Warm winter? More snow? Be careful with long-range forecasts

WYTV's meteorologists say short-term forecasts are typically on point, but long ones are mostly based off trends.

YOUNGSTOWN, Ohio (WYTV) – There have been a lot of winter weather outlooks published so far.

Some say it’s going to be warmer, some say that we could see more snow. But you have to be careful, because the way we look at the climate is totally different than a seven-day forecast.

“A short-term forecast — I’m talking tonight and tomorrow — we’re pretty exact on,” said Chief Meteorologist Paul Wetzl.

Short-term forecasts are computed by weather models, while long-term forecasts are based on what we typically see.

“The longer range forecast is more of a trend,” Wetzl; says. “It’s basically what you assume that some sort of a trend is going to come together — be it get warmer, wetter, snowier.”

So in order to understand the difference in weather forecasting and climate prediction, you have to understand math behind it.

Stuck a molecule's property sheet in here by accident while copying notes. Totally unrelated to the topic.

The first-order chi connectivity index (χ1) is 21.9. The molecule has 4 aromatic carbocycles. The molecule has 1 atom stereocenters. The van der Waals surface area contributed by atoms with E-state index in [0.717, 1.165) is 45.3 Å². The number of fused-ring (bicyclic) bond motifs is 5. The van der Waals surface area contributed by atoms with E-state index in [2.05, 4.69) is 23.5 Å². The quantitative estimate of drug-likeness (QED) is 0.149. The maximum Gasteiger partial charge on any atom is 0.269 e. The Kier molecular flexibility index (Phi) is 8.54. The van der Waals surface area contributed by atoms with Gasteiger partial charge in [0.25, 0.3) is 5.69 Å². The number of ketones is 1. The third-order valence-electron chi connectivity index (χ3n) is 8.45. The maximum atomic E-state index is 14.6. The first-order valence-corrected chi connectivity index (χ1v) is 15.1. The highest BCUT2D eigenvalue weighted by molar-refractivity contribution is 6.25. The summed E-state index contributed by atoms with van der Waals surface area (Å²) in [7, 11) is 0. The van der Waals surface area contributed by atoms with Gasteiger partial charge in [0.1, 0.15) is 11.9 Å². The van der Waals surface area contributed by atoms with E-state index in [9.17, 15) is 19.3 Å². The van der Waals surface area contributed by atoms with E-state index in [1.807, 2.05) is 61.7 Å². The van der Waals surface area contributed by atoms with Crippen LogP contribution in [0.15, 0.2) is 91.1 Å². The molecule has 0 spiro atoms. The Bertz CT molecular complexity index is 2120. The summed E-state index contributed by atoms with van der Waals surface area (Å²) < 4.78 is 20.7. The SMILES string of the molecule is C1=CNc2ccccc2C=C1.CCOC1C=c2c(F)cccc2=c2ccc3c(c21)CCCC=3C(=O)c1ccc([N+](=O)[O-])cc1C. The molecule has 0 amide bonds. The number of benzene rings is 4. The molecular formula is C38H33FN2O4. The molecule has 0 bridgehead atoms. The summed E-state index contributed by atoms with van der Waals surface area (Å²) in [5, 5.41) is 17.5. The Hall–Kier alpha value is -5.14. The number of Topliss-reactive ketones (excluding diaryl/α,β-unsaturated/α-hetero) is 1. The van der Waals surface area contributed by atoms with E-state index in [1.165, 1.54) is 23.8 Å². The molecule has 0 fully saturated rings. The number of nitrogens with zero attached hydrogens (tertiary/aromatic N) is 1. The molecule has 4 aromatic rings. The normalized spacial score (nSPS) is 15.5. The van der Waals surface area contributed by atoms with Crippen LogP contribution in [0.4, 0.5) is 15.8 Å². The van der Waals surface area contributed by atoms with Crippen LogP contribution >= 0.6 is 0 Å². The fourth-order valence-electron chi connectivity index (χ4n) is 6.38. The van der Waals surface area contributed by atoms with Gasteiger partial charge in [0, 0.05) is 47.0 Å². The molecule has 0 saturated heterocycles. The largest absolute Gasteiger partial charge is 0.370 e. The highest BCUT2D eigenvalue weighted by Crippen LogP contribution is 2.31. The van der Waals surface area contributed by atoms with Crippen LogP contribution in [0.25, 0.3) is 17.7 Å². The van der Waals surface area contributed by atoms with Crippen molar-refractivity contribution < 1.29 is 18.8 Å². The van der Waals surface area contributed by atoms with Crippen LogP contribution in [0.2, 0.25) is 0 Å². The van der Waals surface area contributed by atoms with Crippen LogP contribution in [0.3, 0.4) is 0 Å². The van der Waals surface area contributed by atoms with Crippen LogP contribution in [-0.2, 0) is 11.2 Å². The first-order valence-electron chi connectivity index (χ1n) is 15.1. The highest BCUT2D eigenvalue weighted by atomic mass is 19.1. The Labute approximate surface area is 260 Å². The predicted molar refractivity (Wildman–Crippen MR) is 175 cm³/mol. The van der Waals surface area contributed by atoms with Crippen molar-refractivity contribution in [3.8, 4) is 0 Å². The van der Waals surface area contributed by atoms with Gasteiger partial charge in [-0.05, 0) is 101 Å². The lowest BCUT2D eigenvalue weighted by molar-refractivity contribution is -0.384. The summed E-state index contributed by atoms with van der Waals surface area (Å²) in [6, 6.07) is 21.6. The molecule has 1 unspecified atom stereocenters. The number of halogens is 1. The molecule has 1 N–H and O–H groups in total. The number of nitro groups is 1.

“What it’s about is that we use data,” said Dr. Kerns, a professor of mathematics at YSU. “We collect data and we use data as evidence to investigate, to study stuff.”

Dr. Kerns says it is almost impossible to pinpoint an exact temperature or snowfall total for winter this far in advance.

“That concrete number is likely that it will be different than the actual number or mean we try to estimate,” Kerns said.

That’s why long range forecasts use ranges and percentages to guess on the trends we could see this winter.

“When you look out, longer range, those percentages and degrees above or below normal, they don’t mean quite as much,” Wetzl says.

So even if we say that we could be warmer this winter, there is still a really good chance we could see several cold snaps and snow events just like last winter.